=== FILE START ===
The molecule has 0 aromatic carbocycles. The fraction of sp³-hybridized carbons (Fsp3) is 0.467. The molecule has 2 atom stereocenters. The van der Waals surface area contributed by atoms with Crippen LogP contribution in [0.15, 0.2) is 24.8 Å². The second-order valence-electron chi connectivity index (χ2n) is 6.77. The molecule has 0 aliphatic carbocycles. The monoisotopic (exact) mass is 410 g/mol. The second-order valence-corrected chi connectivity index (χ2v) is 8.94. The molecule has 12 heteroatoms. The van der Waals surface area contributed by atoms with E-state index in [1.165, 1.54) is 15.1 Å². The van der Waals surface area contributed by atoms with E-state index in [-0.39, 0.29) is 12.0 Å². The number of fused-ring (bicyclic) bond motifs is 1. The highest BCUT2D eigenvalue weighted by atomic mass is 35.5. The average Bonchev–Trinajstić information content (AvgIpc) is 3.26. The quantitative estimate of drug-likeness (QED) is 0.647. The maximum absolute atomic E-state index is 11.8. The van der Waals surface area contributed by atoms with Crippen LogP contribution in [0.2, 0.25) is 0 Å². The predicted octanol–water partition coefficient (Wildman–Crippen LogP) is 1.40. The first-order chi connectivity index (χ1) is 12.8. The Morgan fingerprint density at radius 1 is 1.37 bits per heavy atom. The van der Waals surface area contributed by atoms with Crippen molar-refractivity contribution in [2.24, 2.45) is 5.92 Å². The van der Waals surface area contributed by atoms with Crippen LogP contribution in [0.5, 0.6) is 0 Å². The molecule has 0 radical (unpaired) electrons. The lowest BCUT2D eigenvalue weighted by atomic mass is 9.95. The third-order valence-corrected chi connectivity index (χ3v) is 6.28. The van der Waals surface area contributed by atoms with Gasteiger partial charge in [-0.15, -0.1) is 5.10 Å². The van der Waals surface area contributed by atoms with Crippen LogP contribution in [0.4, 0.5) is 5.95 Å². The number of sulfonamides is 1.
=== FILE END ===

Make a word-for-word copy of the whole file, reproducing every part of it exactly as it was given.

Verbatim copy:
The molecule has 0 aromatic carbocycles. The fraction of sp³-hybridized carbons (Fsp3) is 0.467. The molecule has 2 atom stereocenters. The van der Waals surface area contributed by atoms with Crippen LogP contribution in [0.15, 0.2) is 24.8 Å². The second-order valence-electron chi connectivity index (χ2n) is 6.77. The molecule has 0 aliphatic carbocycles. The monoisotopic (exact) mass is 410 g/mol. The second-order valence-corrected chi connectivity index (χ2v) is 8.94. The molecule has 12 heteroatoms. The van der Waals surface area contributed by atoms with E-state index in [1.165, 1.54) is 15.1 Å². The van der Waals surface area contributed by atoms with E-state index in [-0.39, 0.29) is 12.0 Å². The number of fused-ring (bicyclic) bond motifs is 1. The highest BCUT2D eigenvalue weighted by atomic mass is 35.5. The average Bonchev–Trinajstić information content (AvgIpc) is 3.26. The quantitative estimate of drug-likeness (QED) is 0.647. The maximum absolute atomic E-state index is 11.8. The van der Waals surface area contributed by atoms with Crippen LogP contribution in [0.2, 0.25) is 0 Å². The predicted octanol–water partition coefficient (Wildman–Crippen LogP) is 1.40. The first-order chi connectivity index (χ1) is 12.8. The Morgan fingerprint density at radius 1 is 1.37 bits per heavy atom. The van der Waals surface area contributed by atoms with Crippen molar-refractivity contribution in [2.24, 2.45) is 5.92 Å². The van der Waals surface area contributed by atoms with Crippen LogP contribution in [0.5, 0.6) is 0 Å². The molecule has 0 radical (unpaired) electrons. The lowest BCUT2D eigenvalue weighted by atomic mass is 9.95. The third-order valence-corrected chi connectivity index (χ3v) is 6.28. The van der Waals surface area contributed by atoms with Gasteiger partial charge in [-0.15, -0.1) is 5.10 Å². The van der Waals surface area contributed by atoms with Crippen LogP contribution in [0.4, 0.5) is 5.95 Å². The number of sulfonamides is 1.